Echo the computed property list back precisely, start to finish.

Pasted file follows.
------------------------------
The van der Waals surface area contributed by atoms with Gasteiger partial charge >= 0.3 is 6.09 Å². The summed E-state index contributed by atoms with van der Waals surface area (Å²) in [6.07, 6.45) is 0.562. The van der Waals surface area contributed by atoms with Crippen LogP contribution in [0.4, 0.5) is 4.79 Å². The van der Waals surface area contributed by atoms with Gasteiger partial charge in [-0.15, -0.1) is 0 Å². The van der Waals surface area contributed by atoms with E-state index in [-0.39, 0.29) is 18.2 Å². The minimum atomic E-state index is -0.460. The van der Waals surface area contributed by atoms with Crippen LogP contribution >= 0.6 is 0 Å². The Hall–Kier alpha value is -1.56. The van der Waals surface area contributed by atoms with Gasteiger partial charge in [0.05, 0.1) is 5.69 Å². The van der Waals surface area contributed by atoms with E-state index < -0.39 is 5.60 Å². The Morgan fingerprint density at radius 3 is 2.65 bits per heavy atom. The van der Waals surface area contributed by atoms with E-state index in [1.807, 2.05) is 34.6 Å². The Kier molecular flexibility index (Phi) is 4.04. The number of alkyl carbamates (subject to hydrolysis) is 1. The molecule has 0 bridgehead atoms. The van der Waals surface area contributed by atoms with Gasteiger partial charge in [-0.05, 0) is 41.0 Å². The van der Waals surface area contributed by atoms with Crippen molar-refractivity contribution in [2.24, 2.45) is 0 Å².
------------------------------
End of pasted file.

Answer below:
The van der Waals surface area contributed by atoms with Gasteiger partial charge >= 0.3 is 6.09 Å². The summed E-state index contributed by atoms with van der Waals surface area (Å²) in [6.07, 6.45) is 0.562. The van der Waals surface area contributed by atoms with Crippen LogP contribution in [0.4, 0.5) is 4.79 Å². The van der Waals surface area contributed by atoms with Gasteiger partial charge in [-0.15, -0.1) is 0 Å². The van der Waals surface area contributed by atoms with E-state index in [-0.39, 0.29) is 18.2 Å². The minimum atomic E-state index is -0.460. The van der Waals surface area contributed by atoms with Crippen LogP contribution >= 0.6 is 0 Å². The Hall–Kier alpha value is -1.56. The van der Waals surface area contributed by atoms with Gasteiger partial charge in [0.05, 0.1) is 5.69 Å². The van der Waals surface area contributed by atoms with E-state index < -0.39 is 5.60 Å². The Morgan fingerprint density at radius 3 is 2.65 bits per heavy atom. The van der Waals surface area contributed by atoms with E-state index in [1.807, 2.05) is 34.6 Å². The Kier molecular flexibility index (Phi) is 4.04. The number of alkyl carbamates (subject to hydrolysis) is 1. The molecule has 0 bridgehead atoms. The van der Waals surface area contributed by atoms with Gasteiger partial charge in [-0.05, 0) is 41.0 Å². The van der Waals surface area contributed by atoms with Crippen molar-refractivity contribution in [2.24, 2.45) is 0 Å².